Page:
Globalization's Few Winners and Many Losers
July 20, 2016
Quality, quality of life, and well-being are not easily quantified, so they are ignored.
I often write about the Tyranny of Price, the rarely examined assumption that lower prices are all that matters.
Thanks to the Tyranny of Price, the quality of many goods has plummeted. Obsolescence is either planned or the result of inferior components that fail, crippling the entire product. As correspondent Mark G. has observed, the poor quality we now accept as a global standard wasn't available at any price in the 1960s-- such poor quality goods were simply not manufactured and sold.
There is another even more pernicious consequence of the Tyranny of Price: globalization, which makes two promises to participants: 1) lower prices everywhere and 2) manufacturing work that will raise millions of poor people in developing economies out of poverty.
Globalization is presented as a win-win solution: the developed countries get cheaper goods and the developing world get the benefits of industrialization.
But now a new study, Poorer Than Their Parents? Flat or Falling Incomes in Advanced Economies, finds that globalization has been a bad deal for 80% of the people in developed economies, as their income and wealth has stagnated or declined.
A Cheerleader for Globalization Has Second Thoughts: A new study from the McKinsey Global Institute finds that changes in the world economy have left many people worse off..
The McKinsey report focuses on the 540 million residents of developed nations who have lost ground in the era of globalization. But if we look at the terrible pollution in China, we find that rapid industrialization hasn't been as win-win for developing nations as advertised.
The mainstream cheerleaders of globalization have been forced to accept that globalization exacerbates wealth/income inequalities by boosting the rewards for the 20% who benefit from global markets and capital-friendly central bank policies (zero interest rates and quantitative easing) that have pushed asset valuations to incredible bubble heights around the world.
Domestically, the American ruling class and the mainstream punditry are struggling to square the circle, that is, defend the globalization of the U.S. economy that has greatly enriched corporations, the wealthy and the top 5% of the work force but also alleviate the stagnation in the incomes and wealth of the bottom 80%.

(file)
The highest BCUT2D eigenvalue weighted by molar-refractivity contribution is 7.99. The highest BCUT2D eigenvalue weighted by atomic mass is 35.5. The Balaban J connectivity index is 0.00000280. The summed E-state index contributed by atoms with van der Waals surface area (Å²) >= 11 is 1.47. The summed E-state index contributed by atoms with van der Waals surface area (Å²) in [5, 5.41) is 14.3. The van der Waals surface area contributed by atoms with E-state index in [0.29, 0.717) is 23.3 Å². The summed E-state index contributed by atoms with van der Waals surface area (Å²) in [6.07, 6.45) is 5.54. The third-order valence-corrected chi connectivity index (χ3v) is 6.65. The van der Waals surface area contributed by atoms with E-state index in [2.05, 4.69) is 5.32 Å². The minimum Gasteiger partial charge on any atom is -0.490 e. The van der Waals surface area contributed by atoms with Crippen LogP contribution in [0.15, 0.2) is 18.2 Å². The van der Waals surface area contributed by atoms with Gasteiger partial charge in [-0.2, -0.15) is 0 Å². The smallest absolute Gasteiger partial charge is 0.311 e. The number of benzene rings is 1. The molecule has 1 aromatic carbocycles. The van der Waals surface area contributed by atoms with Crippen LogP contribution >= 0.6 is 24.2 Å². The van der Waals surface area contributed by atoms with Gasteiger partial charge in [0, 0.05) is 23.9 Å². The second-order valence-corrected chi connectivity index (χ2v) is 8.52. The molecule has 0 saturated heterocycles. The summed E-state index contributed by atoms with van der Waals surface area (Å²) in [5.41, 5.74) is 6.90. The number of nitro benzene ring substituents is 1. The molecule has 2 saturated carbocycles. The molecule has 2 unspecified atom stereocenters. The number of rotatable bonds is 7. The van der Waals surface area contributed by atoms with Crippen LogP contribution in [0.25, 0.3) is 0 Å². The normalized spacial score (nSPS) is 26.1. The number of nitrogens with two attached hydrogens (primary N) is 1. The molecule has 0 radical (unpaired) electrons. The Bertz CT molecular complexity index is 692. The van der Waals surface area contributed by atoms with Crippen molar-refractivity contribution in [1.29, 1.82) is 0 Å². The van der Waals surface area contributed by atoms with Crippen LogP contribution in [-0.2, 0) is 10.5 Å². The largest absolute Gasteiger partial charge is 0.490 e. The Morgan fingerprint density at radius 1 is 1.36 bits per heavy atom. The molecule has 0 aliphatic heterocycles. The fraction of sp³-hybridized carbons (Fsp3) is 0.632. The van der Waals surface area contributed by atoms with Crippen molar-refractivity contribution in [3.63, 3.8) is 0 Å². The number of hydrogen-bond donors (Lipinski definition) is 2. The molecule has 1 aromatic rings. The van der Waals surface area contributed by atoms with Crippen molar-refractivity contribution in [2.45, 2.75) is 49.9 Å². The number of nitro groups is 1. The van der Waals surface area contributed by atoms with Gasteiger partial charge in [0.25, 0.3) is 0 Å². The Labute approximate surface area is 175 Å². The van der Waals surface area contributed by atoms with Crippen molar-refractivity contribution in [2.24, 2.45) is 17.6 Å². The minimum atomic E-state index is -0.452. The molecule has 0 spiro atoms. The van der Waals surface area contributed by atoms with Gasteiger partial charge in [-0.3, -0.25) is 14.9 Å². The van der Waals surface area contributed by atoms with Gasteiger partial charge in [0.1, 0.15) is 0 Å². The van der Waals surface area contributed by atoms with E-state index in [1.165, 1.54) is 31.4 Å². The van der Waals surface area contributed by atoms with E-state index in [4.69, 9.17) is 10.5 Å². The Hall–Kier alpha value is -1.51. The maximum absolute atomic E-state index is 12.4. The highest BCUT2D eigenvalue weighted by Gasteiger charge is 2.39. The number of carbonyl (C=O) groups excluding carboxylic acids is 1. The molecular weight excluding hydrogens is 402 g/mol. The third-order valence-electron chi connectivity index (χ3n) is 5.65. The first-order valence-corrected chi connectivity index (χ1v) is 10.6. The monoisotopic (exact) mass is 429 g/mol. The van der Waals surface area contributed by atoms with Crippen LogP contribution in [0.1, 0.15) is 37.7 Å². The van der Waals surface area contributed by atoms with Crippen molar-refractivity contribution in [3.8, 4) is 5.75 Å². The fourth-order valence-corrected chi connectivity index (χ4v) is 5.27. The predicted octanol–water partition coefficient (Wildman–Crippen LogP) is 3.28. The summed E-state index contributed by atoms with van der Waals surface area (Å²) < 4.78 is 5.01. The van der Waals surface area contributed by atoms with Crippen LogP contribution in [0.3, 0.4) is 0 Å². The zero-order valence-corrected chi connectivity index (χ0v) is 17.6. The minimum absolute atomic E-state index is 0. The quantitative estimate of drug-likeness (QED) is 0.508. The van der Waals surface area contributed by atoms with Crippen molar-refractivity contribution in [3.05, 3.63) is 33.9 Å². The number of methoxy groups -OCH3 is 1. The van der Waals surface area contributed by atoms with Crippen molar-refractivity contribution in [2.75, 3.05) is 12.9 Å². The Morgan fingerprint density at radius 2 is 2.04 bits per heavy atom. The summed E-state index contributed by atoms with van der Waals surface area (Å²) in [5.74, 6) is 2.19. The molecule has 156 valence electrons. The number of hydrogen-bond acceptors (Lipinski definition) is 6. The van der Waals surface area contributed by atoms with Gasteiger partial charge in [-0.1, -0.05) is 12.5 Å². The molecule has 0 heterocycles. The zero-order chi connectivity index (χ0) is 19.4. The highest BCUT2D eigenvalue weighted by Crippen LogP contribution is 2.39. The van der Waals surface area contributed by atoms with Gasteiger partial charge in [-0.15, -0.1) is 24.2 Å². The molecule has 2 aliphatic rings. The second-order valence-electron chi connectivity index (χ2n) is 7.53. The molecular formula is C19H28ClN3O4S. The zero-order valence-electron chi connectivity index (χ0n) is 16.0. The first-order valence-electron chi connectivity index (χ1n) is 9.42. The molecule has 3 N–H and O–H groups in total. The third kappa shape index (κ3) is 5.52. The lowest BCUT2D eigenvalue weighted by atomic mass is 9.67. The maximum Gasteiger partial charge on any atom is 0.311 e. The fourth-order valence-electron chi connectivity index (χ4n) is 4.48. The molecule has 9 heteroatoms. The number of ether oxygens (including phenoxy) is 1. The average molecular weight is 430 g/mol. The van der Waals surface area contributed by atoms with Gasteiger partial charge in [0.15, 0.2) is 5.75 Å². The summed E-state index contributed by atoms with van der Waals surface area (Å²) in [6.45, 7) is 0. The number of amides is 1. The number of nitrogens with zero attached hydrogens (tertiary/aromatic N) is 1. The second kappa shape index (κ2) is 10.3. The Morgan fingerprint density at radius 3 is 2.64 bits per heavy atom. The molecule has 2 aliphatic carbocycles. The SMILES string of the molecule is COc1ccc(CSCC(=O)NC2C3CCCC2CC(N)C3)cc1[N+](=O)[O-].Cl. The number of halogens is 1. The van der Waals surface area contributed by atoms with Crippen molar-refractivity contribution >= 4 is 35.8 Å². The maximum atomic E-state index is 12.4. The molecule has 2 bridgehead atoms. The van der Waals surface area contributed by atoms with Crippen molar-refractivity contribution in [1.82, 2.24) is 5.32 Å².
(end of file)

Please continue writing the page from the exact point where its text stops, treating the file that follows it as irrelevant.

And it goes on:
Correspondent Graham R. summed up the situation very succinctly in a recent email:
"Focusing on the minimum wage is a false flag. The society as a whole is now stressed at every level because Globalism has promised us cheaper prices at the cost of destroying societal structures and their meaning for its members."
Graham identifies a key consequence of globalization that the mainstream media has ignored: the erosion of social/economic structures that supported communities and provided purpose, meaning and stability to their residents.
When price is all that matters, factories and offices are closed overnight and the work is shipped elsewhere. When production costs go up, the production is moved to another locale.
In this environment, employees are competing with workers globally, which suppresses wages everywhere. Since global corporations have gained political power in globalization, they can buy lobbying and political influence that raises the cost of commerce for small businesses--a process known as regulatory capture that erects walls that stifle competition.
Regulatory capture is the inevitable result of globalization's rewarding of capital and erosion of labor.
Price is not the sole absolute good. Price is only one kind of information. Since price
is easily quantified and converted into any currency,
it has achieved total dominance in markets and mindspace. Quality, quality of life, and
well-being are not easily quantified, so they are ignored. Stagnation, insecurity and a
loss of social cohesion are the inevitable result once price is all that counts.
This essay was drawn from Musings Report 29. The weekly Musings Reports are emailed exclusively to subscribers and major contributors ($5/month or $50 annually).
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